Jesus Creed

This is our fourth consecutive month where the first day of the month is devoted to a post on John Goldingay’s OT Theology: Israel’s Gospel. This OT theology is unlike any OT theology I’ve seen — it is theological reflection on the unfolding narrative of the First Testament (his term), and this long chp is about “God Promised: Israel’s Ancestors” (the patriarchal narratives of Genesis 12–50).
How does one summarize such a conglomeration of texts, characters, and theological themes? I’ll just give some highlights, admitting there is no way to summarize this stuff. Here are the themes: God’s charge and promises, blessings — nationhood and land, being a blessing, Abr’s God and other peoples, promise and fulfillment, God, relating to God, marriage and parenthood, and family life.
When we speak of the Abrahamic promise we are using NT words — “promise” isn’t really an OT word. There are promises, of course, but there is no Hebrew word that means “promise.” They are God’s statements. He calls humans to be whole but the antithesis of body and spirit is foreign to First Testament thinking: “Seeing the inner as more important than the outer would contradict its vision of our human wholeness and of God’s creative involvement with our whole lives” (199).
On God: “God has a hard time being legalistic and is inclined to make tough-looking rules but then leave loopholes for the exceptional circumstances that arise in life” (202).
On circumcision: as a mark on man’s sexual potential, it “becomes the covenant indictment [failure by males] and covenant shame upon men” (203). I’ve not seen circumcision connected so much to sexual potential.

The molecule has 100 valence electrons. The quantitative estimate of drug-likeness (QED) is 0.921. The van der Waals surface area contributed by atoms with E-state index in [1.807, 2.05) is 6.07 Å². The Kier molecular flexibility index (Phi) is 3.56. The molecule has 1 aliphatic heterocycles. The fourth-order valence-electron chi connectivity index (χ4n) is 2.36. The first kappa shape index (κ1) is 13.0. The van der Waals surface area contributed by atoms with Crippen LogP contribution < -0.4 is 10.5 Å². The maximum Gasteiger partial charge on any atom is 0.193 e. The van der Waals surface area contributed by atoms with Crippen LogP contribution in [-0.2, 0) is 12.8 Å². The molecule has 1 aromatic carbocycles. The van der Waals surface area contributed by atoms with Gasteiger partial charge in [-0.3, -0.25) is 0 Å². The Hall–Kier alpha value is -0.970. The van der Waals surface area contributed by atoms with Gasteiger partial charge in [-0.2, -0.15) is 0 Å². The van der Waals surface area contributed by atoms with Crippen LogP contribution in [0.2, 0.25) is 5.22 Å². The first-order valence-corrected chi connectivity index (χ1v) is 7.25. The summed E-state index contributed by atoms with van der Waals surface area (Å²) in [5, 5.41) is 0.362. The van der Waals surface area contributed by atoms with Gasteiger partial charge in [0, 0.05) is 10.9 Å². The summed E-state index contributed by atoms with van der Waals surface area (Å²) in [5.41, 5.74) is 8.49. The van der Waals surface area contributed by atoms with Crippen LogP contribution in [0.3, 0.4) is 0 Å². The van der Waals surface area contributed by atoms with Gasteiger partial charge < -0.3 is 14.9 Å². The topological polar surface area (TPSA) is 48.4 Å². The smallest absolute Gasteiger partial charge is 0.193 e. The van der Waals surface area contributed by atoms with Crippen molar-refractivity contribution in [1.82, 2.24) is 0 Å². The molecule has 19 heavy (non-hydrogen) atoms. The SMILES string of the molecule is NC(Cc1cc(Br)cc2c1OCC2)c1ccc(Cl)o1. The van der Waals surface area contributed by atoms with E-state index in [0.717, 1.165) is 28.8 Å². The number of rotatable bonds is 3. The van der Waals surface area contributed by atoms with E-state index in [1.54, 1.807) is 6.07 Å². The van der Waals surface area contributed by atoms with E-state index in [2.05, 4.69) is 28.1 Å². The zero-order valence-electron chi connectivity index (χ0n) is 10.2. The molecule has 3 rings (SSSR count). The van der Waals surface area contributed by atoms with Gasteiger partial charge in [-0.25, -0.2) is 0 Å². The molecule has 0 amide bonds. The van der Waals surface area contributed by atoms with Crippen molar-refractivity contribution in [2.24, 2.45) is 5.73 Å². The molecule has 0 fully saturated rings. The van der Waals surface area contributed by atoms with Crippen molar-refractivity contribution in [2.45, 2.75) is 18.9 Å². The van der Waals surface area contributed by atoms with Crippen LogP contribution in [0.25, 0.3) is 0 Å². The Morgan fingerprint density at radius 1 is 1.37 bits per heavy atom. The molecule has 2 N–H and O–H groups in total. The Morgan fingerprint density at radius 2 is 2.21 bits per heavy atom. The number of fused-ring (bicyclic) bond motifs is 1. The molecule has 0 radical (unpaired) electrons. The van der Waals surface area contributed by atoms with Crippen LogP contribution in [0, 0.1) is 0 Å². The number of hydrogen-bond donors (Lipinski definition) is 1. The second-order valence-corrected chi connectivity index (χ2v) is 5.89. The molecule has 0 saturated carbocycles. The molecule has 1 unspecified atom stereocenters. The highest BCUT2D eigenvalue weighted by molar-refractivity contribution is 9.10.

He explores the dimensions of the “promises” to Abraham … with flair and thoroughness.
On election: he connects election to vocation instead of simply to soteriology. “So talk about blessing indicates both a distinctive privilege and a concern for other peoples” (214). “There is one blessing in order that there may be many” (217).
On “prophet”: “A prophet is admitted to Yhwh’s cabinet where events on earth are reviewed and plans for earth are formulated, and that prophet has opportunity to take part in decision-making processes as well as eventually to leak their results on earth” (220).
On Abraham’s God and Other peoples: lengthy, ruminative, insightful stuff here on the presence of God and God at work with non-Israelites. He makes the point that Abraham’s line is not all that different from the world around them.
Goldingay is incredibly realistic about the tone and texture of the texts about men and women and husbands and wives and family life. “Either Yhwh does not think that abolishing patriarchy is the most pressing issue, or does not think anything can be done about it. The continuing prevalence of patriarchy in the church suggests that at least the latter is still true” (271).

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